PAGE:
Artificial intelligence has gone from being a subject confined to computer science textbooks to a mainstream phenomenon. It’s given us incredible advancements, like chatbots and celebrity voice reproductions, that are entertaining and engaging. However, AI also poses a threat to society as we know it, with potential disruptions to social norms, industries, and even the fortunes of tech companies. Some experts even believe that AI could eventually surpass human intelligence.
A recent survey conducted by the Pew Research Center found that a majority of Americans, 52% to be precise, are more concerned than excited about the increased use of artificial intelligence. Privacy concerns and worries over human control of AI technologies top the list of concerns for many.
Governments around the world are now grappling with how to harness the transformative power of AI while mitigating its negative effects. Countries like Brazil and Japan have taken steps to clarify existing laws to protect data, privacy, and copyright. Israel and Japan have focused on providing guidelines for AI classification and use. Other countries, like the United Arab Emirates, have created working groups to establish best practices around AI and are seeking public input on regulations.
Despite calls for international cooperation in regulation and inspection from industry leaders like OpenAI, concrete laws regarding AI regulation are scarce. However, progress is being made in some countries. Let’s take a closer look at how different nations are addressing the challenges and questions surrounding AI.
In Brazil, a draft AI law has been proposed, outlining users’ rights when it comes to interacting with AI systems. AI providers must disclose information about their AI products to users, and users have the right to know if they are interacting with an AI. They also have the right to an explanation of how an AI made a specific decision or recommendation. AI developers must conduct risk assessments before bringing products to market, and there are prohibitions on harmful AI systems. Liability for any damage caused by AI systems rests with the developers.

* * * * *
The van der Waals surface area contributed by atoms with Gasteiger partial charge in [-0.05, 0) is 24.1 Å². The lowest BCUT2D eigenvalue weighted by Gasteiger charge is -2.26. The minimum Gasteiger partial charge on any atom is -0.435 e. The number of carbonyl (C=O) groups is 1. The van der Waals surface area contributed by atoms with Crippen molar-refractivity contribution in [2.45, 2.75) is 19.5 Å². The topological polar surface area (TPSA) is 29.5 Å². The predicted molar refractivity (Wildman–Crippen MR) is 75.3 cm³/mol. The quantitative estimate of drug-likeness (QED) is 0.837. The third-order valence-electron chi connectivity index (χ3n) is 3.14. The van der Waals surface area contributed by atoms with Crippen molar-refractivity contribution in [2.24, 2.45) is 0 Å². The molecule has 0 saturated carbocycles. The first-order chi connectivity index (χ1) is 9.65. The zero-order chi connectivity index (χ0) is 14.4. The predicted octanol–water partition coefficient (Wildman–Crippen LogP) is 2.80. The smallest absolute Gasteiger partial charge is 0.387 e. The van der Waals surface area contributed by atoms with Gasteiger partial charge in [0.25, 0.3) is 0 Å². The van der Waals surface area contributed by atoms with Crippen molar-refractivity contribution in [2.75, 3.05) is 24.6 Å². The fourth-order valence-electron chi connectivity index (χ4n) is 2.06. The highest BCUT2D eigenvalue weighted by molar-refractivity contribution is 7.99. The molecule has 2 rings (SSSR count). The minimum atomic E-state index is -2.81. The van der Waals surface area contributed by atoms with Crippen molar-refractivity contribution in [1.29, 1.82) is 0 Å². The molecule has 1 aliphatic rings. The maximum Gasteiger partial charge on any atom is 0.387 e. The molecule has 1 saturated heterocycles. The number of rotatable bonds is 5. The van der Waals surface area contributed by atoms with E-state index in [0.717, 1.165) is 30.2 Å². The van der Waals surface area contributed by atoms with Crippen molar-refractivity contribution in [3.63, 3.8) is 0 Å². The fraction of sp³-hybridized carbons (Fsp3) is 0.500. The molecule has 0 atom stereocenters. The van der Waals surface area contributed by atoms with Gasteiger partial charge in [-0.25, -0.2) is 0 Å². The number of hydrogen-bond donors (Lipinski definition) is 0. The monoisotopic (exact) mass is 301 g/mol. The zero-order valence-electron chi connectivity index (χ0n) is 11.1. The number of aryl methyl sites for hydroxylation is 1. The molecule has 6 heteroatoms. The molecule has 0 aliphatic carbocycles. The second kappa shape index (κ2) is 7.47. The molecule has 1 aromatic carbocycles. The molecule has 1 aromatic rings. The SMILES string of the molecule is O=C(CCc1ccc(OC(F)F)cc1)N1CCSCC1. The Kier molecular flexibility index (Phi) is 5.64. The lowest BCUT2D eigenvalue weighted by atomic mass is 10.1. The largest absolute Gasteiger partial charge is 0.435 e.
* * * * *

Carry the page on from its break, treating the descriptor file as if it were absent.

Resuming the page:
China has also published draft regulations for generative AI and is seeking public input on the rules. These regulations emphasize that developers are responsible for the output created by their AI and impose restrictions on training data sourcing. AI services must generate true and accurate content. China has set ambitious goals for its tech and AI industries and aims to achieve world-leading levels by 2030.
The European Parliament has approved the AI Act, which categorizes AI into different risk levels. Unacceptable AI systems are banned, while high-risk AI requires approval before going to market. Limited-risk AI should be appropriately labeled for user awareness. The act still needs approval from the European Council.
Israel has published a draft policy that seeks to regulate AI by prioritizing responsible innovation. The policy emphasizes respect for the rule of law, fundamental rights, human dignity, and privacy. It encourages self-regulation and a soft approach to government intervention, urging sector-specific regulators to intervene when needed.
Italy briefly banned ChatGPT due to concerns over user data collection but has since allocated funds to support workers at risk of being displaced by automation. The country aims to retrain workers and provide digital skills training to unemployed individuals.
Japan has adopted a soft law approach, avoiding prescriptive regulations for AI use. Instead, the country is closely monitoring AI developments to avoid stifling innovation. AI developers in Japan currently rely on adjacent laws, such as those related to data protection, as guidelines.
Regulating AI is a complex and evolving process. Various countries are taking different approaches, each with its own set of challenges and considerations. As AI continues to advance, finding a balance between reaping its benefits and mitigating risks remains a crucial task for governments worldwide.